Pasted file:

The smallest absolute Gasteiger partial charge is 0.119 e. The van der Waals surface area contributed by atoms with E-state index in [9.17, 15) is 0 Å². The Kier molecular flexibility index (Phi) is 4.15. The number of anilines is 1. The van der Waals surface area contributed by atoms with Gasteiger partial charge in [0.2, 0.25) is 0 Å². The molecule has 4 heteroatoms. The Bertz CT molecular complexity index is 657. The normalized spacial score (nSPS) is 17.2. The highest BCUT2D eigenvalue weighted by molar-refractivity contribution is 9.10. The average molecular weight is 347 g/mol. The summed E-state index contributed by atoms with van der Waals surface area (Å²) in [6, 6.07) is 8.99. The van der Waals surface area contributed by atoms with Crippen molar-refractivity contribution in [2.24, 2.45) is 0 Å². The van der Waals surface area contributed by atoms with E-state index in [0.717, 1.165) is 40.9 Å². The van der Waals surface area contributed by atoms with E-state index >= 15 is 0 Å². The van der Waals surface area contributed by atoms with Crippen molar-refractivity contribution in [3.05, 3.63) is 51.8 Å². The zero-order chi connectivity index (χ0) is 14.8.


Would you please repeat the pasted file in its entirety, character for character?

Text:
The smallest absolute Gasteiger partial charge is 0.119 e. The van der Waals surface area contributed by atoms with E-state index in [9.17, 15) is 0 Å². The Kier molecular flexibility index (Phi) is 4.15. The number of anilines is 1. The van der Waals surface area contributed by atoms with Gasteiger partial charge in [0.2, 0.25) is 0 Å². The molecule has 4 heteroatoms. The Bertz CT molecular complexity index is 657. The normalized spacial score (nSPS) is 17.2. The highest BCUT2D eigenvalue weighted by molar-refractivity contribution is 9.10. The average molecular weight is 347 g/mol. The summed E-state index contributed by atoms with van der Waals surface area (Å²) in [6, 6.07) is 8.99. The van der Waals surface area contributed by atoms with Crippen molar-refractivity contribution in [2.24, 2.45) is 0 Å². The van der Waals surface area contributed by atoms with E-state index in [0.717, 1.165) is 40.9 Å². The van der Waals surface area contributed by atoms with E-state index >= 15 is 0 Å². The van der Waals surface area contributed by atoms with Crippen molar-refractivity contribution in [3.05, 3.63) is 51.8 Å². The zero-order chi connectivity index (χ0) is 14.8.